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Applied ethics

DOI
10.4324/9780415249126-L005-1
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DOI: 10.4324/9780415249126-L005-1
Version: v1,  Published online: 1998
Retrieved October 24, 2017, from https://www.rep.routledge.com/articles/thematic/applied-ethics/v-1

6. Professional ethics

Similar divisions may reveal themselves in professional ethics, although the idea that there should be special codes of ethics peculiar to particular professions has been current since ancient times, when the Hippocratic oath was required of those engaging in medical practice. Many modern groups, including engineers, nurses and lawyers, have adopted formal codes setting standards of ethical practice for their profession (see Professional ethics).

Ethics also plays an increasing role in the training of professionals. Often the preferred approach is through the use of case studies, sometimes fictional, sometimes using videos of actual cases. One problem with the case study approach is its possible negative effect. In stressing that there are at least two sides to many ethical problems, and in presenting ethical theories as giving conflicting outcomes, they may risk generating a facile moral or cultural relativism – the view that there are only opinions, not answers. The use of case studies and discussion based on situational ethics may also tacitly undermine principles (see Situation ethics). In contrast, some courses aim simply to increase the moral sensitivity of trainees, on the assumption that if this is successful they will go on to make good professional decisions (see Examples in ethics).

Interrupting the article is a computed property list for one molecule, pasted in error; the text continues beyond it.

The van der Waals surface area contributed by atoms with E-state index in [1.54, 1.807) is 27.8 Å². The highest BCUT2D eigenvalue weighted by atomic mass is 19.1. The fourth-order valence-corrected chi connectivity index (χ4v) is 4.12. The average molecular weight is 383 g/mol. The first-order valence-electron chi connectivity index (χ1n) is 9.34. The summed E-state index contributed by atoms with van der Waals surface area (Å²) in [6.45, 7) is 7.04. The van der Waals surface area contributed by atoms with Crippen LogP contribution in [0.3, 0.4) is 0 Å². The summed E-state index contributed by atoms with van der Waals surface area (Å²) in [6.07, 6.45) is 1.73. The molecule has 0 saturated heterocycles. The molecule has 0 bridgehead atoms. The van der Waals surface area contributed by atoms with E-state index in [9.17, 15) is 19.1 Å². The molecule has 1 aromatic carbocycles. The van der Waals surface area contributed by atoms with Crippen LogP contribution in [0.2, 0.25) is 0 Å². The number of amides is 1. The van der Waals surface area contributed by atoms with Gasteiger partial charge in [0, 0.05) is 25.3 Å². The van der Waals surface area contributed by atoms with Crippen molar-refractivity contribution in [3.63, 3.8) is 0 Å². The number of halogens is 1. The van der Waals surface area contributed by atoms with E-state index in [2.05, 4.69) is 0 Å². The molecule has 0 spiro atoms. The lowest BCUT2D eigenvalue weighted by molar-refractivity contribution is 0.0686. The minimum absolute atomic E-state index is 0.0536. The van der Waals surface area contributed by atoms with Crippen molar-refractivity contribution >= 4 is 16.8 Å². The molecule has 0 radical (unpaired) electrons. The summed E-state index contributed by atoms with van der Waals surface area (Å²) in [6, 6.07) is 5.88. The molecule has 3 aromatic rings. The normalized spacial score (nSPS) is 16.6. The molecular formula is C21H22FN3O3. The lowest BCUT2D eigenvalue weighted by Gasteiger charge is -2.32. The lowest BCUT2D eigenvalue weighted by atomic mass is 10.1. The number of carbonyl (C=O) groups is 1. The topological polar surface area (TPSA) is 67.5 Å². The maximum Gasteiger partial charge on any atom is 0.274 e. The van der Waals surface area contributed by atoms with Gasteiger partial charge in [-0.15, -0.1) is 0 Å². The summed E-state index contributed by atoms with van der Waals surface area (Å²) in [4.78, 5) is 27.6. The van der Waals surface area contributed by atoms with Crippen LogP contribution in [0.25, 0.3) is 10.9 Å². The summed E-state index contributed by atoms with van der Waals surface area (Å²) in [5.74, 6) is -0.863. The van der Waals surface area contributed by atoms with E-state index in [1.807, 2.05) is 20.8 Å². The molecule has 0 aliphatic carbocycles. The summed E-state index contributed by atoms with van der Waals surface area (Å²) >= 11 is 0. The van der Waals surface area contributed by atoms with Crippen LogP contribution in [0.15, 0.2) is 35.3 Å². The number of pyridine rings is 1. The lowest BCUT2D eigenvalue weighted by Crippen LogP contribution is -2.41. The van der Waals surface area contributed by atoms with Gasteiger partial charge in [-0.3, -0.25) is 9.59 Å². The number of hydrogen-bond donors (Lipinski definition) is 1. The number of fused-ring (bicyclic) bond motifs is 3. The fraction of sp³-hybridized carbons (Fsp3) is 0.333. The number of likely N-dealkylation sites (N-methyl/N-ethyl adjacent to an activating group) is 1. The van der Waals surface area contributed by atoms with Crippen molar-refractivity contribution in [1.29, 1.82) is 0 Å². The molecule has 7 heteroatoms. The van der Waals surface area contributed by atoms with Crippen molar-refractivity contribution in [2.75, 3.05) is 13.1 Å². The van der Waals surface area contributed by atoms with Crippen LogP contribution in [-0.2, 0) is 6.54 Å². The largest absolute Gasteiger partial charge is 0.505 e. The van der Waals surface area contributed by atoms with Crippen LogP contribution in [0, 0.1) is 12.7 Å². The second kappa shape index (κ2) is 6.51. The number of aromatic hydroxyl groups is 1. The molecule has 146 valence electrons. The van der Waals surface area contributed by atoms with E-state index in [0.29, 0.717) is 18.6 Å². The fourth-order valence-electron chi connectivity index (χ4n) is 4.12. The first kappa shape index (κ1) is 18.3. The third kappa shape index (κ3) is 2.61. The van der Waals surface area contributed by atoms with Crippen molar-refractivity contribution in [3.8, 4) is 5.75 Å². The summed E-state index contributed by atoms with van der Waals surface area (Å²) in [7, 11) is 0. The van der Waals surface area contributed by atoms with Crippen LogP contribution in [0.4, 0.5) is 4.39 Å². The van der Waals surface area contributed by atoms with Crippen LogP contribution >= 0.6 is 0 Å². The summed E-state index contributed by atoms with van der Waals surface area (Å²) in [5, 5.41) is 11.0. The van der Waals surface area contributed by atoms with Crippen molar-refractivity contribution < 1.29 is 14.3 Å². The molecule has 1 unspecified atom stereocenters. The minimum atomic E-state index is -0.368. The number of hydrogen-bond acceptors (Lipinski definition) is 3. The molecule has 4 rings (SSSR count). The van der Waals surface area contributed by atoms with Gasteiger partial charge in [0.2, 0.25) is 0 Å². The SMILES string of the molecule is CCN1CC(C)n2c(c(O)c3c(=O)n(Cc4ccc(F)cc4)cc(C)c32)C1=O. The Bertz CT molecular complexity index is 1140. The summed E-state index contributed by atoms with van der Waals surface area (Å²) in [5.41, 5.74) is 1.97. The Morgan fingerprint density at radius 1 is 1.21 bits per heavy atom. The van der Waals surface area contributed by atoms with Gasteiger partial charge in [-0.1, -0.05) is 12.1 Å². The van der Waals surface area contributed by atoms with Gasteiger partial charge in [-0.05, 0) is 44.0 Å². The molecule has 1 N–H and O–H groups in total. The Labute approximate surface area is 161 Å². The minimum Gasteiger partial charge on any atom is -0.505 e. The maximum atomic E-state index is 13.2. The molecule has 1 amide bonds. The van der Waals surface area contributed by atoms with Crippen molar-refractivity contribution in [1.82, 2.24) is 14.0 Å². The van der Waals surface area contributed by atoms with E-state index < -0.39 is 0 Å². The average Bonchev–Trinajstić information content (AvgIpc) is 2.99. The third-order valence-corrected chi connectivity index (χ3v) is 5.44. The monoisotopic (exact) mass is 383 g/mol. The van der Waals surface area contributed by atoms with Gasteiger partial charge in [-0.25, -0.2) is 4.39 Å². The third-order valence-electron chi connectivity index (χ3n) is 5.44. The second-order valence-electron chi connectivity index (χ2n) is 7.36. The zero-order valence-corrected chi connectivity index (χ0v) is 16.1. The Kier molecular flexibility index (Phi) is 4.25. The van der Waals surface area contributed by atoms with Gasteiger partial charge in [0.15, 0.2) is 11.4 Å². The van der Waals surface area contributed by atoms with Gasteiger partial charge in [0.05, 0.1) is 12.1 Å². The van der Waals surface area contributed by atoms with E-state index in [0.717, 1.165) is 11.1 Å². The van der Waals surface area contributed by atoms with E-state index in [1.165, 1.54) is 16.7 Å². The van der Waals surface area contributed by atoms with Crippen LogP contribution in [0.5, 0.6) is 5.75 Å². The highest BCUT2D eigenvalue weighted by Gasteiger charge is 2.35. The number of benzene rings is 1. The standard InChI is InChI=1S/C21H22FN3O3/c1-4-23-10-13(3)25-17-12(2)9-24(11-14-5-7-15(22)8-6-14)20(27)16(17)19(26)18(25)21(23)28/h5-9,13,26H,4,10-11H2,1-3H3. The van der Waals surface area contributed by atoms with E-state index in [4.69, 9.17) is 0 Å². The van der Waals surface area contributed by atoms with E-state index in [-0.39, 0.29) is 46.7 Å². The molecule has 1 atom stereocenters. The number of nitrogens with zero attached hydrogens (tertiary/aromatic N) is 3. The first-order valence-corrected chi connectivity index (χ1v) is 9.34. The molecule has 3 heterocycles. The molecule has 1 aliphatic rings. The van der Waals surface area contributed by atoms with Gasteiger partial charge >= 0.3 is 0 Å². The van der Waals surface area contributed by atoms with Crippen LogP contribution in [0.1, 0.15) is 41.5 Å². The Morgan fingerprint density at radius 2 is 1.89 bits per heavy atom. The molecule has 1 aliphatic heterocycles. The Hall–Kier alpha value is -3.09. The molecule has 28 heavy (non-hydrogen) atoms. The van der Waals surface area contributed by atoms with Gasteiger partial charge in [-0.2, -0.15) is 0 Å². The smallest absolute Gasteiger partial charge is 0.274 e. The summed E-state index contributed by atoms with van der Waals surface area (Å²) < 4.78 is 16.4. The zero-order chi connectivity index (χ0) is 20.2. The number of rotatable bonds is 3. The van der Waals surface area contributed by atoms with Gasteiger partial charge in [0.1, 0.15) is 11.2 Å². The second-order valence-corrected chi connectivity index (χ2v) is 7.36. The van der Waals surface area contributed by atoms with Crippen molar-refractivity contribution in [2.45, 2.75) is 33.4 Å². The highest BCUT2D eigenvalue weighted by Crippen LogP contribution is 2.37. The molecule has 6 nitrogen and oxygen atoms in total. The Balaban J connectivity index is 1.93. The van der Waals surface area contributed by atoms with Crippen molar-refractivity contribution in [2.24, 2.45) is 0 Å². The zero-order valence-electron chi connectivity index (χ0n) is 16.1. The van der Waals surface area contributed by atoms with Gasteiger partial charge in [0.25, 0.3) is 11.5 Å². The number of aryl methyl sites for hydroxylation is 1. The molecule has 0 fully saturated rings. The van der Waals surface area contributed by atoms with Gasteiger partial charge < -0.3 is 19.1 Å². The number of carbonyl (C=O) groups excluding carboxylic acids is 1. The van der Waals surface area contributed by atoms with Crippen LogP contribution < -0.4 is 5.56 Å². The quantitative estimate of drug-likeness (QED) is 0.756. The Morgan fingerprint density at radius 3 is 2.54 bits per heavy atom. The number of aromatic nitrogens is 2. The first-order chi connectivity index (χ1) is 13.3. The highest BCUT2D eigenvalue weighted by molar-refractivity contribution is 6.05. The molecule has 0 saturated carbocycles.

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Citing this article:
Almond, Brenda. Professional ethics. Applied ethics, 1998, doi:10.4324/9780415249126-L005-1. Routledge Encyclopedia of Philosophy, Taylor and Francis, https://www.rep.routledge.com/articles/thematic/applied-ethics/v-1/sections/professional-ethics.
Copyright © 1998-2017 Routledge.

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